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Politics and Religion

September 24, 2015

The First Amendment to the United States Constitution provides that and Article VI specifies that “no religious Test shall ever be required as a Qualification to any Office or public Trust under the United States.” This has given rise to the phrase “separation of church and state”, usually referring to the separation of the powers of their respective institutions. But it is more often used now to indicate a complete separation of everything dealing with religion or politics. The recent visit of Pope Francis and his speech to a joint meeting of Congress resulted in numerous complaints that the Pope has no business talking about global warming or immigration, for those are political issues.  But for many of us, our concerns about global warming and immigration are valid moral concerns and not solely governmental concerns.

So to me it is entirely appropriate for the Pope to express such concerns. Politics is not just what Senators and Congressmen do. Politics and religion are both an integral part of our society and cannot be separated. Yes, we must be careful to keep the respective powers of our political and religious institutions separate. David Galston, Academic Director of Westar Institute and Jesus Seminar Fellow, writes, “How we think about religion – even if we are skeptics or atheists – will spell itself out in how we think about society. In other words, our theology and politics are inexorably linked. The difference of course is that politicians get to enact their thinking as policy.”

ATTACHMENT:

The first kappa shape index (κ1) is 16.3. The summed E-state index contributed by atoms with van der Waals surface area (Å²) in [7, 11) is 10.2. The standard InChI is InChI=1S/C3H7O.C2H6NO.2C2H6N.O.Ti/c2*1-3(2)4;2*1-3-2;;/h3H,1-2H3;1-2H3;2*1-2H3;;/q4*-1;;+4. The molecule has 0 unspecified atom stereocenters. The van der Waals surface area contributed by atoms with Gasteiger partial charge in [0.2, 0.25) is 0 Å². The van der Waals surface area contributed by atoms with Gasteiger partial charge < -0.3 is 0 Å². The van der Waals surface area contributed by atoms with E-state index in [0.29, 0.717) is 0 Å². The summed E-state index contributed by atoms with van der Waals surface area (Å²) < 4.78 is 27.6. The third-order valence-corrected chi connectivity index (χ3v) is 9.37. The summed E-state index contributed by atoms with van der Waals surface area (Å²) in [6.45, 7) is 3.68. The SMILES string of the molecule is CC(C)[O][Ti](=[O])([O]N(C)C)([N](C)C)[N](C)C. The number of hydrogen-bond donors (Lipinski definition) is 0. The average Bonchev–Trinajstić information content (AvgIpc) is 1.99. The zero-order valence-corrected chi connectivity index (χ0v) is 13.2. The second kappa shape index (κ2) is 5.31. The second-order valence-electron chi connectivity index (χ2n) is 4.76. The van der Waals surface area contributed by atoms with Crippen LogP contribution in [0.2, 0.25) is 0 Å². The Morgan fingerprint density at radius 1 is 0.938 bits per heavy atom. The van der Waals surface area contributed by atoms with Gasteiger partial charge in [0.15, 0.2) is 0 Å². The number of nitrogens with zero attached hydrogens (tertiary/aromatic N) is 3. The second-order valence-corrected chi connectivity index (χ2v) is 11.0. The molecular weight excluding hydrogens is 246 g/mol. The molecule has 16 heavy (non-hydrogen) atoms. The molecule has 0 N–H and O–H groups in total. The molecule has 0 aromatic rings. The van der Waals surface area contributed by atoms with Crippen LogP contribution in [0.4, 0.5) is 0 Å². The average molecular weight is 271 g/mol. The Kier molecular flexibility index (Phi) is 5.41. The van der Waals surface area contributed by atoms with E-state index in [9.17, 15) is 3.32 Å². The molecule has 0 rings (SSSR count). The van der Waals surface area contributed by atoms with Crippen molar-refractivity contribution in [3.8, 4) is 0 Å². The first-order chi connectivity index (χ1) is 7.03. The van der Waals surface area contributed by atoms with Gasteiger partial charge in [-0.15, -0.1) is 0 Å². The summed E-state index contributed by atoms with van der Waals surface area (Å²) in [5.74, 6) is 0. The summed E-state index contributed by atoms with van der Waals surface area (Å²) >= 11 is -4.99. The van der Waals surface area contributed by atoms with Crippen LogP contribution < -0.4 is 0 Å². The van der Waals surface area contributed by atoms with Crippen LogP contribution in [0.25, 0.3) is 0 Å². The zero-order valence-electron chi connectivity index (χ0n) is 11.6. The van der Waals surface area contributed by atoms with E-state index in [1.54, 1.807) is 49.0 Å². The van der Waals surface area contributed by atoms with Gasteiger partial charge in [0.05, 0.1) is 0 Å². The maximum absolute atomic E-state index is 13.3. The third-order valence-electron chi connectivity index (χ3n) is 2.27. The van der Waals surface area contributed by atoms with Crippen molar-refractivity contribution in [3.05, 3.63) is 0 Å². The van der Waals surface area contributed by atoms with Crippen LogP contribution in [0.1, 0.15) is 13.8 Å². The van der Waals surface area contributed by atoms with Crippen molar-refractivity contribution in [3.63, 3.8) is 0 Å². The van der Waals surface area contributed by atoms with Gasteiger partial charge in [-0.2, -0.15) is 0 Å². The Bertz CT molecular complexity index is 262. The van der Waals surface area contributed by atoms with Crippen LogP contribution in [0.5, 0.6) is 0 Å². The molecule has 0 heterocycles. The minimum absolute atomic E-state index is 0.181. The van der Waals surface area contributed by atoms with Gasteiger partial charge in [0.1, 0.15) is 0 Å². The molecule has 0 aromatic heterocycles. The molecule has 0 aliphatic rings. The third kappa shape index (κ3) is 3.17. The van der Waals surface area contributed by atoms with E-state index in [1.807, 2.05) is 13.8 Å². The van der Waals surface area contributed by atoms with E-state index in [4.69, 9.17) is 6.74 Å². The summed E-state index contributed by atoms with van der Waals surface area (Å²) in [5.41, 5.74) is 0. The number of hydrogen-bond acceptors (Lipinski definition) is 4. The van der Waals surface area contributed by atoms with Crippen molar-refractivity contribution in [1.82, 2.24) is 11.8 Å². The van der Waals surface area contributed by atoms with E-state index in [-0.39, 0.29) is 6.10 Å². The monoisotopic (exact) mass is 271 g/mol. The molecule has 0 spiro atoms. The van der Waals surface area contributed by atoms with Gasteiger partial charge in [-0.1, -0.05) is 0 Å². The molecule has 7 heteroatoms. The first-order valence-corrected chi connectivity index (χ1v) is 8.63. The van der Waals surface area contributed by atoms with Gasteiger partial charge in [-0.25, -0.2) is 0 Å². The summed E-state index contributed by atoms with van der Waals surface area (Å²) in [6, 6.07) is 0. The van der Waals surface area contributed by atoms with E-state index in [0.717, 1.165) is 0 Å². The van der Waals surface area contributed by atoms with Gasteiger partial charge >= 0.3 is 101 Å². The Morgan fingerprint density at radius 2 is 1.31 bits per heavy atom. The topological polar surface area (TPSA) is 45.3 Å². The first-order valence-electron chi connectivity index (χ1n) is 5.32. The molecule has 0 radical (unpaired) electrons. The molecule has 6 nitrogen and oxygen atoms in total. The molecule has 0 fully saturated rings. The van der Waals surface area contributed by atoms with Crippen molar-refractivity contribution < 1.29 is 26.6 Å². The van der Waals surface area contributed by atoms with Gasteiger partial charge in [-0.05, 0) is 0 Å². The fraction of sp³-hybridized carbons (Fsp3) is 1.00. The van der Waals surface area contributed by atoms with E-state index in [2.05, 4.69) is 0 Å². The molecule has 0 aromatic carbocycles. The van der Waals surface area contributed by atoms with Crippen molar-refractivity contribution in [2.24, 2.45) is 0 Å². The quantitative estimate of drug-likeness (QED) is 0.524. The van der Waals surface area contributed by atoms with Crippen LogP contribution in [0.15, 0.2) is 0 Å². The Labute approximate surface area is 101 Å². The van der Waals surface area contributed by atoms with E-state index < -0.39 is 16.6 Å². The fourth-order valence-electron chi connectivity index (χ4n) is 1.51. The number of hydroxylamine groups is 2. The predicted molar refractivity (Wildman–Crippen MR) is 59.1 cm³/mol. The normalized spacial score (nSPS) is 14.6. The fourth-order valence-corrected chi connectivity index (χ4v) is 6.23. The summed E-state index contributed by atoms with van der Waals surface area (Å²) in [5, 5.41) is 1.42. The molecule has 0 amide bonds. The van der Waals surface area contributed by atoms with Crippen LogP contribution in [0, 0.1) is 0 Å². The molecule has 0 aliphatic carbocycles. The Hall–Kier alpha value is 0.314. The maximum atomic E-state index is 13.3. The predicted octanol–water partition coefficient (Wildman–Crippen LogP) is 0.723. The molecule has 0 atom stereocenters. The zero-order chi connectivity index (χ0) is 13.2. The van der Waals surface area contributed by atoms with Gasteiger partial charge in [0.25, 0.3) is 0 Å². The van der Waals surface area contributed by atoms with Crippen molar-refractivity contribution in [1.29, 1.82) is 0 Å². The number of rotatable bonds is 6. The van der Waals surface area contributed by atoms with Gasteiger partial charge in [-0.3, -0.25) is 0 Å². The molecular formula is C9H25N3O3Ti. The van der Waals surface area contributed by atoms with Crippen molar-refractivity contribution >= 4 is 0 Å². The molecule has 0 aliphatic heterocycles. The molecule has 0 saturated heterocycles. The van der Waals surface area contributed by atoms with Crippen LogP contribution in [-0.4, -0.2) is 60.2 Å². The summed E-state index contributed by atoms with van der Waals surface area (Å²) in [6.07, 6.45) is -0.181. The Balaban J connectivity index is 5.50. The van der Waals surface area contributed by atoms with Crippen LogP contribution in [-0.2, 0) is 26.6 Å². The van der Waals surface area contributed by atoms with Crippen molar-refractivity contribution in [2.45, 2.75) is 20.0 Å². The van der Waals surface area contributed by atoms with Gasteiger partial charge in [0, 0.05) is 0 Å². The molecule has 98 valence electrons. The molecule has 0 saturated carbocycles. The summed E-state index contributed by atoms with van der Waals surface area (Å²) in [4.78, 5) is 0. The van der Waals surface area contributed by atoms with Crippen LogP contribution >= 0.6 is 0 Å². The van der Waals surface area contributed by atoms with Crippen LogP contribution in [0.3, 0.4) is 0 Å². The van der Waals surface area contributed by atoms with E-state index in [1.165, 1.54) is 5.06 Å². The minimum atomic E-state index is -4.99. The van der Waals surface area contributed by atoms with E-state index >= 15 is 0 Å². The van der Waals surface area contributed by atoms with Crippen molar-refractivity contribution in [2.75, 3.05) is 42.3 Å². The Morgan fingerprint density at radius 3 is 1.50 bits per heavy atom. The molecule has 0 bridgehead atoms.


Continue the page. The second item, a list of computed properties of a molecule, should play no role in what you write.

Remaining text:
So, both as a citizen and as a Christian, I applaud Pope Francis for his concerns about how we are or are not caring for the earth and our environment, and how we are or are not caring for our society and its members.

Loren Bullock
September 24. 2015

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